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LarryW21 wrote:

“12v panels will never fully charge your batteries”

Yes they will. Twelve volt panels are just named 12 volts. The controller cuts their 15 to 18 volts to “fit” to what the battery needs.


Why are you so defensive? If your system works for you, have at it. I could not care less. But for those who have not yet solarized themselves, all I'm offering is what I believe to be a better alternative. Has nothing to do with Larry or his choices. Until you decided to make it about that.

I know my way of doing things isn't for everyone. It's proactive to the point of aggression. That is my M-O when attacking something I want to know *everything* about, but included in that is the desire to build a more powerful system for the kind of money no one in the US (selling the same Chinese stuff) will offer at that price point. Because I'm an autodidact, I can't just take a class, I have to learn for myself.

30 years ago when I learned to fly (grounded because of medical and money) I did not go to a "ground school," I just taught myself for the FAA written (which is all ground school teaches you, the real learning is off the ground) I just got a book from the GPO (FREE!!!) about the ground school information. When I had a question for my flight instructor, I just asked him and we'd chew it over until I was clear on he concept. When I finally took the written, it didn't even take me long.

So I read and learn and read and learn and ask questions (probably to the point of annoying others) until I'm clear on the concept. When I had to rebuild my airplane's engine (breathtakingly expensive) I'd worked on air-cooled VWs, so I had a clue, if not yet the concept. Yet I just tore that engine down and spent MONTHS measuring every part to ensure it was within the proper specs and not on the "high side."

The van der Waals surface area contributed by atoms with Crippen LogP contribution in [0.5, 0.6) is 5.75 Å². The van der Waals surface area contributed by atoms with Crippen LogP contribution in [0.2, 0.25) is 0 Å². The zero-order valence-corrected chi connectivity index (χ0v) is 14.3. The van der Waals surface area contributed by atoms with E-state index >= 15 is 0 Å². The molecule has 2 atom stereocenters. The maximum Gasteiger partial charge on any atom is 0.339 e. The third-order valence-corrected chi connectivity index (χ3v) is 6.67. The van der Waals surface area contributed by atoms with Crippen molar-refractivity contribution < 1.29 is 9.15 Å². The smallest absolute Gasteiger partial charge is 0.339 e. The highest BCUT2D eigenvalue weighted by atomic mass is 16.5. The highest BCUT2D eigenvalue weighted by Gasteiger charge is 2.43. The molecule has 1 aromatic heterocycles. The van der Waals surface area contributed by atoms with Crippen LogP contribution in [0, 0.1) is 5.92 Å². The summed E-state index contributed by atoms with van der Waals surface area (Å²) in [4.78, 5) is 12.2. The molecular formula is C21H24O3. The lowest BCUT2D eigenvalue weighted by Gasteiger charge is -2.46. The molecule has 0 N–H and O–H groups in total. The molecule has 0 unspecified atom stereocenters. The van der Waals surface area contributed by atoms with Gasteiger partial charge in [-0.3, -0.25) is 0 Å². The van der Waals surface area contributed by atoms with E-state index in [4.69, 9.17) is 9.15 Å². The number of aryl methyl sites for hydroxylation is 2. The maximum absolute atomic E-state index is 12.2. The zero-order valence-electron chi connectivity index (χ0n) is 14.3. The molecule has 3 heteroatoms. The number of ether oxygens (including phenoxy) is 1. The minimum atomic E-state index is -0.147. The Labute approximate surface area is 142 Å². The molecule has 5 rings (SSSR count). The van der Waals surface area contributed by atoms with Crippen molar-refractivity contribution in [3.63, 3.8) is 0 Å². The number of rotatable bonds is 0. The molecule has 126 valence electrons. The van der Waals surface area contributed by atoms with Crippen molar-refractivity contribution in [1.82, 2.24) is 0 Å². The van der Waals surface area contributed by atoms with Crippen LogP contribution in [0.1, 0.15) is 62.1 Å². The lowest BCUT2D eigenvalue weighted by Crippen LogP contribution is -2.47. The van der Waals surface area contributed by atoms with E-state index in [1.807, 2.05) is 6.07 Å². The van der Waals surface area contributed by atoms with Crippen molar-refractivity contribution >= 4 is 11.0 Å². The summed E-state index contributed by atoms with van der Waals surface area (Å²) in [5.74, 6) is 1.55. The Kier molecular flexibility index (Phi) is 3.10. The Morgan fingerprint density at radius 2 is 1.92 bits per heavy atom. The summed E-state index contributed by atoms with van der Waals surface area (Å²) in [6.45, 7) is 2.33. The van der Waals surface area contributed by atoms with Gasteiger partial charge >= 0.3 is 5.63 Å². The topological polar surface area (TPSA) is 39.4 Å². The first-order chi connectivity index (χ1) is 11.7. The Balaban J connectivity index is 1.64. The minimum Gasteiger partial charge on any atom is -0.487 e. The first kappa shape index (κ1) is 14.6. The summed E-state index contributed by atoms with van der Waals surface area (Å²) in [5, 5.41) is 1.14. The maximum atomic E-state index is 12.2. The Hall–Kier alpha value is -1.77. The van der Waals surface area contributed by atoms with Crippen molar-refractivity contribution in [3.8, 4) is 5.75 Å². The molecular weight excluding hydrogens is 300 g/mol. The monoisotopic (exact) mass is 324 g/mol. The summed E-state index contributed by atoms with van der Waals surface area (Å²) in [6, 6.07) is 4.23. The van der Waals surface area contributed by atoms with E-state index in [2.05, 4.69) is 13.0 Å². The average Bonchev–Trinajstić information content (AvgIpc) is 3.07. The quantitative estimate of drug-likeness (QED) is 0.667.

When it came time for the guy who supervised my work to sign the work off in the logs, my IA (A&P mechanic with inspection authorization, at a nearby airport) said, "If you can fly it over here, I'll sign it off." Not legal but it flew and he signed, after checking a few things. He also demanded to go up so he could hear it. He looked it over and said, "Ya done good, Old_Man."

That airplane is still flying, this time in South America.

That's how I learn. I seem to be able to get the job done. <shrug />

Falls under "taking care of my family."



-- Edited by Old_Man on Thursday 18th of January 2018 08:38:07 PM



-- Edited by Old_Man on Thursday 18th of January 2018 08:53:16 PM



-- Edited by Old_Man on Thursday 18th of January 2018 09:03:47 PM

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"I know my way of doing things isn't for everyone. It's proactive to the point of aggression. "

The problem is that you are so sure of your way of doing things, that you aren't listening to what others are telling you. Maybe read several different threads to get an idea of the back and forth on this site.

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LarryW21 wrote:

"I like it and I can tell PG&E (and every other electric utility in the nation) to buzz it."

Hopefully you will be the only one or one of the few with this shortsighted view. Doesn't work for industry, doesn't work for many Americans in the southern states, doesn't work (or work well) on cloudy days anywhere. Power generation will continue to come from many sources in the future. Will some types increase and decrease, sure.


Let's see...

American industry: don't care.

"Americans" in southern states: don't care.

Not. My. Problem. Not. Any. More.